How to Get into Law School Using Economics


By Minute School

Don’t worry; you don’t need to be an Econ major to get into law school. Nevertheless, understanding some basic economic concepts can prove highly useful when it comes to analyzing and overcoming the challenge of law school admissions. For starters, why is it so difficult to get into law school?

Supply & Demand

Perhaps the most fundamental idea in economics, supply and demand offers a simple and rational explanation to this FAQ. In the market for labour, at each wage there is both a quantity demanded (the number of workers firms are willing to employ at that wage), and a quantity supplied (the number of workers willing to work for that wage). Lawyers provide an important service to individuals and businesses, which is always in high demand, so, on average, they make a high wage. Since the average wage for lawyers is high, the quantity supplied is also high, because many individuals want to make a lawyer’s salary. As a result, the demand for law school is high.

However, firms do not want to hire too many lawyers at such a high wage, which makes the demand for lawyers relatively small, and thus the “supply” of law school (the number of students law schools are willing to admit), is also small. High demand and low supply makes for very competitive admissions. So how can economics help you overcome this challenge?

Marginal Benefit

Marginal benefit is the amount of benefit (or utility) you gain from one extra unit of a good, service, or activity. When it comes to allocating your time efficiently, you should always think in terms of marginal benefit. Is the marginal benefit of one additional hour of studying greater than that of sleeping? If you’ve only spent 10 minutes studying and allocated 9 hours to sleep, then probably. If you’ve been studying for 4 hours and only allocated 6 hours to sleep, maybe not. It isn’t always possible to know for sure, but framing decisions in this context will at least allow you to make an educated guess.

Diminishing Returns

The idea behind diminishing returns is that rate of return you get on an input decreases with increasing input, and is an important concept to recognize if you want to maintain your GPA. We know from the law of diminishing returns (and probably empirically as well), that it is easier to go from an A minus to an A, than it is to go from an A to an A plus.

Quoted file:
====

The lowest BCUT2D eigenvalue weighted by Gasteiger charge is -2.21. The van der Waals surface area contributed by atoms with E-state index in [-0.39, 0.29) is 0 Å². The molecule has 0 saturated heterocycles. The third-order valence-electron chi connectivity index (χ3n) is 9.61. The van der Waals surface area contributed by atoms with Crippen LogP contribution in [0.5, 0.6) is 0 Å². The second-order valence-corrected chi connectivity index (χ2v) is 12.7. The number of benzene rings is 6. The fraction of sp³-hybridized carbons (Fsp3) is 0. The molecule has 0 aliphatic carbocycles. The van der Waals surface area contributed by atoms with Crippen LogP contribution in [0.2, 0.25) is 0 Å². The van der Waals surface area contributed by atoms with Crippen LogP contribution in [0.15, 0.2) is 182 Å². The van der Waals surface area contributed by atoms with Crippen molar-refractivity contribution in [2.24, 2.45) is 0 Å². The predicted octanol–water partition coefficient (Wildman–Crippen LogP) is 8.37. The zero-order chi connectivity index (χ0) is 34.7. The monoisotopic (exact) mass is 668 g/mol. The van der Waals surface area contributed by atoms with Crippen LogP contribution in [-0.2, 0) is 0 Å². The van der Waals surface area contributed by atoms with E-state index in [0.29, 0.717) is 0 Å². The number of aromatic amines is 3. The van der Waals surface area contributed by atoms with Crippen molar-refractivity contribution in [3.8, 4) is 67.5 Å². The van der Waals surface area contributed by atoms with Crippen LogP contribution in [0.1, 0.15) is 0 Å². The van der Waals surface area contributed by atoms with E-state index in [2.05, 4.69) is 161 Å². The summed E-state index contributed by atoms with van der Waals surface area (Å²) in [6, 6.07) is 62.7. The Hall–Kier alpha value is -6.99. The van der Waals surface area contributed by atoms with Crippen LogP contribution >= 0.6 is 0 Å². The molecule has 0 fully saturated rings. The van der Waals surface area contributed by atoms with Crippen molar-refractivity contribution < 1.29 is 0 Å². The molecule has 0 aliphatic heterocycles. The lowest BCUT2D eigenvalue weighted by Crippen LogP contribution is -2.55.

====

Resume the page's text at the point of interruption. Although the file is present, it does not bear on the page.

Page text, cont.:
So if you are aiming to increase your overall GPA, while it may be tempting to focus on your bird courses to drag it up, it will probably be more effective to focus your efforts on the courses that are currently dragging it down (e.g. getting your 75% up to an 80% rather than your 85% up to a 90%). Furthermore, GPA is non-linear, so improving your lowest grades will increase your GPA by more than if you increase your highest grade by the same amount.

Opportunity Cost

Opportunity cost is what you give up to get something. In some cases this may include the money you have to spend to get something, but in almost all cases it includes the time or opportunities (hence the name) you sacrifice. Opportunity cost is no different from our regular idea of cost in that you typically pay a higher price for things that are valuable.

As previously discussed, the demand for law school is high, which is just another way of saying it is valuable, and therefore there is high opportunity cost associated with getting into law school. If you are truly committed to becoming a lawyer, be prepared to make sacrifices. You need to achieve a high GPA, great extracurriculars, and a strong LSAT score, with limited time. Perhaps this means you can’t go to the party this weekend, or maybe it means you can’t get the 8 hours of sleep you wanted. Maybe you don’t have time to go to the gym, or maybe you don’t have time for Netflix. What you give up is up to you. You don’t have to sacrifice everything, but no matter what you do you have to sacrifice something.

Perfect Competition

One of the defining characteristics of a perfectly competitive market is the homogeneity of the good. Since all the goods in the market are indistinguishable buyers have no reason to prefer goods from one seller to another. Given how many students apply to law school every year, all with similar GPAs, similar LSAT scores, and similar extracurricular involvement, most applicants are a commodity, giving law schools no reason to prefer them over any of the other applicants.

If you want to get into law school you have to stand out from the crowd in one way or another. Find your competitive edge and use it to differentiate yourself from everyone else. Of course, you will still need to maintain your GPA, participate in extracurricular activities, and ace the LSAT, but if you can set yourself apart from the competition it will make getting accepted to law school much more likely. Remember, the goal is not to be just like everyone else.

Keeping these concepts in mind, you should now be better prepared to take on the challenge of getting accepted to law school. For more information on law school admissions, the LSAT, and upcoming events, follow QPLS on Facebook and Instagram. Check out our blog for more tips on how to get great grades in university, and sign up for a free Minute School account for exclusive access to thousands of exam practice questions for your courses to start getting better marks in minutes!